January 11th, 2012
09:16 PM GMT
London (CNN) – I am a simple man at heart, one who is usually three steps behind the latest technologies and battles hard to try to keep up. So I didn’t really understand the full thrust of Google’s latest news when I first heard it.
Google has changed its algorithm to add social media results to our searches. Users of Google+ will now find information from their friends, pictures from Picasa and all sorts of things that I have no idea about but which are lurking mysteriously on the web.
Google says this makes searches more personal, and gives information which is relevant to you. Surely, if social media is the future, this is all reasonable? So why is everyone up in arms about it?
Twitter, for one, is grumpy. They are complaining because the new search algorithm pulls from Google+ and could therefore make tweets harder to find. Google counters by saying - in my words - “make your stuff available to us, join in and stop whining.”
Even worse, the critics say, is the potential to open a Pandora’s box of privacy issues, because the new search could reveal private information available online. But then again, how much is really private on social media?
Which brings us back to an old argument: How much information should be provided to organisations like Google and Facebook without our specific consent? Further, should we opt in rather than opt out of such services?
Google has already faced the wrath of users and regulators on privacy issues, and is subject to 20 years of privacy monitoring by the Federal Trade Commission after the debacle with Buzz. Facebook, too, has faced backlashes when it has changed privacy settings.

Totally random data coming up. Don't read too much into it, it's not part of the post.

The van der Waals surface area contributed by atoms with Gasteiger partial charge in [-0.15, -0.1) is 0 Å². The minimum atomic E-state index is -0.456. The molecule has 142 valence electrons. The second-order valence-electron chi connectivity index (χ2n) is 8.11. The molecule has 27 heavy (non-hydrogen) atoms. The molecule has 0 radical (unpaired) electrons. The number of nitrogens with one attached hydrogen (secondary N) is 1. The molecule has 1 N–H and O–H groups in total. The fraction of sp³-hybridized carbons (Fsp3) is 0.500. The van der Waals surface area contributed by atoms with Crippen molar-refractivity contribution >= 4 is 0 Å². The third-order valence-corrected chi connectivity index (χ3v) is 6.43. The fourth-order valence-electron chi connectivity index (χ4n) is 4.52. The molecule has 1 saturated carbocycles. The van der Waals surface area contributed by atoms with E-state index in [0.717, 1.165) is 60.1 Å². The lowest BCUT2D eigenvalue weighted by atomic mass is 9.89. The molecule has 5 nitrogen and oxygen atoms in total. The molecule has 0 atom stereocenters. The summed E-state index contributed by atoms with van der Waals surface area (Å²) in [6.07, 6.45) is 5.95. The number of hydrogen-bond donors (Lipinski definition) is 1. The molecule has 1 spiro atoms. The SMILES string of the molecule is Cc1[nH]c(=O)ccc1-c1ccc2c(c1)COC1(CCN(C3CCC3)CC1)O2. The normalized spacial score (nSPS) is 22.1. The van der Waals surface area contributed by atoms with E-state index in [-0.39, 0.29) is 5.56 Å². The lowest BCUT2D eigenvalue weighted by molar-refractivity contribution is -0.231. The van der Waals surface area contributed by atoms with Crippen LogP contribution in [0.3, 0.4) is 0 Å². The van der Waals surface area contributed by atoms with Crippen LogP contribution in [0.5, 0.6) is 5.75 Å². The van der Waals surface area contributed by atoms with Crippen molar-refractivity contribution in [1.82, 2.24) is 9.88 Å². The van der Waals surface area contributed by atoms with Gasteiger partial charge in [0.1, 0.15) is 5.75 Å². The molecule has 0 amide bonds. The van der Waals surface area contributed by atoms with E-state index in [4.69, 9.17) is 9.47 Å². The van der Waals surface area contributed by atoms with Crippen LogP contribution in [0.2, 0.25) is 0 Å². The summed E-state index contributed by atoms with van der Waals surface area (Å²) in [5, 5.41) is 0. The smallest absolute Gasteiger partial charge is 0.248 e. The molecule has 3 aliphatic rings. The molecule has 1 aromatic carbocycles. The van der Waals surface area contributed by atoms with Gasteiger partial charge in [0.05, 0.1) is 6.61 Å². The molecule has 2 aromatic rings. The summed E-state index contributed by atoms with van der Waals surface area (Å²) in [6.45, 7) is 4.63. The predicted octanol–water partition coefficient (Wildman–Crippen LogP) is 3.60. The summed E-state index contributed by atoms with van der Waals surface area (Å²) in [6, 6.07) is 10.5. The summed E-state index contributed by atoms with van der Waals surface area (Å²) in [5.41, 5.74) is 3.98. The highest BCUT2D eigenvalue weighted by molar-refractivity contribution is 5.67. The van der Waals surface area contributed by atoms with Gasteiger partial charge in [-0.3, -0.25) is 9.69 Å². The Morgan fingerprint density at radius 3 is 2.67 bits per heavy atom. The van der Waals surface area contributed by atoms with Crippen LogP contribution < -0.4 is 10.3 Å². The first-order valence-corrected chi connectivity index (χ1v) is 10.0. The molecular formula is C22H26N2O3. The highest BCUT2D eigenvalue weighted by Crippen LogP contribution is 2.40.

For most of us, this won’t be a huge issue. We use the service, and we welcome the chance to get more information. This means it will be easier to find Auntie Bessie’s pictures from the party, and what our best friends are up to. Google is right. That is what we want.
But recent history shows these sites and services go too far, while claiming they are trying to be helpful. Whenever I hear Google or Facebook are making a change “for the better” I know it will most likely end badly.
Will you opt in or opt out of the Google+ search? I, for one, am already searching for the “thank you, but not today,” button.
I don’t buy from the doorstep and I won’t put up with these sites trawling everywhere for anything. As I say, I am a simple man, and this whole Google business is too complicated. And as wiser minds have said, “if it looks too complicated – it probably shouldn’t happen.”
From around the web
About Business 360
CNN International's business anchors and correspondents get to grips with the issues affecting world business, and they want your questions and feedback.